SPIRITUALITY, FAIR TRADE AND SOCIAL JUSTICE
20
October
2013

The Story of Stuff & The Story of Change

“The Story of Stuff” had a ton of information about consumer product supply chain and the impact a consumer society has on the environment and its people. One of the most interesting things that Annie Leonard said was American consumers no longer use or own 99% of their purchased products 6 months after purchase. This concept isn’t expanded further, but I’m fairly sure it has to include things like food packaging – even still, 99% of all purchased material is an alarming rate.

This was not the first time I’ve heard the terms “planned obsolescence” and “perceived obsolescence” but “The Story of Stuff” gave it a new perspective. The idea that planned obsolescence was a conscious decision, and that it correlates to the time when American unhappiness began to decline, says a lot about our value system. Even if we think we want stuff, we don’t need things, stuff doesn’t actually bring happiness. The visualization of the treadmill/cycle of tired from work, watch TV, TV tells us to buy, need to work to buy, return to work to make money, get tired from work… etc… illustrated this point perfectly.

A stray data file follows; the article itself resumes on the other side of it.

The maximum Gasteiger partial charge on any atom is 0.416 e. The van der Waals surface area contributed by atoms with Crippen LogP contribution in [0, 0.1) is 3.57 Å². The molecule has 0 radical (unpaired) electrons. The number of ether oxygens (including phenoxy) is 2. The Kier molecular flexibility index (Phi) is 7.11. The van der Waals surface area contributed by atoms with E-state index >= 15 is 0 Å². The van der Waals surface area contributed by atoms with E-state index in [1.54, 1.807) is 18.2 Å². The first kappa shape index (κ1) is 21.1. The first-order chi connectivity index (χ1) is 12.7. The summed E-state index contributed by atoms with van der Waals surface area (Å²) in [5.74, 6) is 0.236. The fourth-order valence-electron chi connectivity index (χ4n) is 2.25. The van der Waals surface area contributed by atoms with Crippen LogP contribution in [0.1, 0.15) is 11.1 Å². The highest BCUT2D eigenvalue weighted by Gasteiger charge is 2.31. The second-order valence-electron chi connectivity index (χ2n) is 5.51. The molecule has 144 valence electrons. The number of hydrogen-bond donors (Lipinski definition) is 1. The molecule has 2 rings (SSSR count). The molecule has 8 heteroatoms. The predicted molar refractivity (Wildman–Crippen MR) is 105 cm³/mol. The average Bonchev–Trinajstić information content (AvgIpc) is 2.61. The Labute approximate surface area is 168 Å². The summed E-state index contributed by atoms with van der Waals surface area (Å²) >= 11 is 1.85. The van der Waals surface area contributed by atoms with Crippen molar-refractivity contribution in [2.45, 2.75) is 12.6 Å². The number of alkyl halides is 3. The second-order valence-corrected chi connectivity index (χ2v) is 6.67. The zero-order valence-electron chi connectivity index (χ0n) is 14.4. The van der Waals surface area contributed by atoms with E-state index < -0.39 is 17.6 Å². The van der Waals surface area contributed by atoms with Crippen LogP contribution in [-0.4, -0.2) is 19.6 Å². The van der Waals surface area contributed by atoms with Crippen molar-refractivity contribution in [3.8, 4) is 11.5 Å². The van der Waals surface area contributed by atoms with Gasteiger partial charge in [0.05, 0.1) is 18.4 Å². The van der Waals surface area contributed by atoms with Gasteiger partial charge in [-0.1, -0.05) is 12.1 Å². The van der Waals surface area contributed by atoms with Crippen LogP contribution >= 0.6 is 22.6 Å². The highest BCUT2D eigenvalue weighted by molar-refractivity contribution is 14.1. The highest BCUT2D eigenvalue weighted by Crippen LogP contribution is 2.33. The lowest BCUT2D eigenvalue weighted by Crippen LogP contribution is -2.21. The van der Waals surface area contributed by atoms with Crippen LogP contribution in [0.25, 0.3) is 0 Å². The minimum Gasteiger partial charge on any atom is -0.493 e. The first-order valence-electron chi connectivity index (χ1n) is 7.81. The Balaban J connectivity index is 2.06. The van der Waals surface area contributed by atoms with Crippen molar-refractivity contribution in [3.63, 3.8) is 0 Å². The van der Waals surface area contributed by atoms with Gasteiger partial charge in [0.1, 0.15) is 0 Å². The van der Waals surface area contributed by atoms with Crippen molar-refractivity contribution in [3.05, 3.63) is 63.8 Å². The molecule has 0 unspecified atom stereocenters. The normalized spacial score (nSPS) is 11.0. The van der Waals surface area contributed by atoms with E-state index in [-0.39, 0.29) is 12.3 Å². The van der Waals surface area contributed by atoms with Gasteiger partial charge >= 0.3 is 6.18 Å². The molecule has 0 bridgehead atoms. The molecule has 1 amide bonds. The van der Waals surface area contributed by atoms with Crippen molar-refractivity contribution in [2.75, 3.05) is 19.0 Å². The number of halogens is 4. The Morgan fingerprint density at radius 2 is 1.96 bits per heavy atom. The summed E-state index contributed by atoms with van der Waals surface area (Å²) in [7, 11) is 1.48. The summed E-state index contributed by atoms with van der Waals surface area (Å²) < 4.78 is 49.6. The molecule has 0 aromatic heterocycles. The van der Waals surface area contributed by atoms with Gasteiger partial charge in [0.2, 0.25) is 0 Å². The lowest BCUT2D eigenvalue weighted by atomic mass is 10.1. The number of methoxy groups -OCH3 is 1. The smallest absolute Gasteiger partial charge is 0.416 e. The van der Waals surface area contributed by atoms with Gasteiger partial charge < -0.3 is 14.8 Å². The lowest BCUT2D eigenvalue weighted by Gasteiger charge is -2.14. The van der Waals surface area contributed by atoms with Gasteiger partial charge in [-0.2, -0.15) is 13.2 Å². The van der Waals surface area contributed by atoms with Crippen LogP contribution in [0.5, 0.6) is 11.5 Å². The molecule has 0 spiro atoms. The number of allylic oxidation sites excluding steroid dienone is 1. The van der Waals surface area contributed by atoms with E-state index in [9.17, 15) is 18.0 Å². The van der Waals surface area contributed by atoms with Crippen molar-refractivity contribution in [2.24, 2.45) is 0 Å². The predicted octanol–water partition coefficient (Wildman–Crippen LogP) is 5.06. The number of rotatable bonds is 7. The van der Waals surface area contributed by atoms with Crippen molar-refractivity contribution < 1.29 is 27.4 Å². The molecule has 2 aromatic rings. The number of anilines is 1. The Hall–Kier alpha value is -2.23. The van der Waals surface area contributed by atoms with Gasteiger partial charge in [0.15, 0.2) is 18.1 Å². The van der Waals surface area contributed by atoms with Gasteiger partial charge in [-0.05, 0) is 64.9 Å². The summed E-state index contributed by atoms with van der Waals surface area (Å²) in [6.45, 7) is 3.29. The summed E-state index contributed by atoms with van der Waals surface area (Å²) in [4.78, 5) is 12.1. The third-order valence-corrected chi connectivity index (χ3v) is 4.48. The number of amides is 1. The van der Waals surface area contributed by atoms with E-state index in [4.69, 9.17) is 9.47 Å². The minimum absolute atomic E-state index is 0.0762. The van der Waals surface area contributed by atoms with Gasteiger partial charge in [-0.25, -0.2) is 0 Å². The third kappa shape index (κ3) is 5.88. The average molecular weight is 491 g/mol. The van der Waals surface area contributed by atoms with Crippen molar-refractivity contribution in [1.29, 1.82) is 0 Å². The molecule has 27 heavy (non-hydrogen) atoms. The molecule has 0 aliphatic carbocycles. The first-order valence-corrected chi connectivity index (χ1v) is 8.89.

I decided to watch “The Story of Change” after finishing “The Story of Stuff.” I loved the idea presented in this video that we can’t just encourage people to do the right thing, because it’s often hard to do the right thing. The right item to buy might be a lot more expensive, so people without the means will be stuck funding a product that damages people, or the environment, or themselves. Instead, the video suggest we have to change the economy so the right thing is the easy thing. When the right choice is easy for consumers to make, the easy to buy product becomes second nature.

Another concept I took from “The Story of Change” was the idea that people can use what they’re good at and apply it to being a “change maker.” Not everyone has time to stand around demonstrating, or the know-how to create a Fair Trade company, for example. Instead, people can take their own talents and apply them to creating the world they want to live in.



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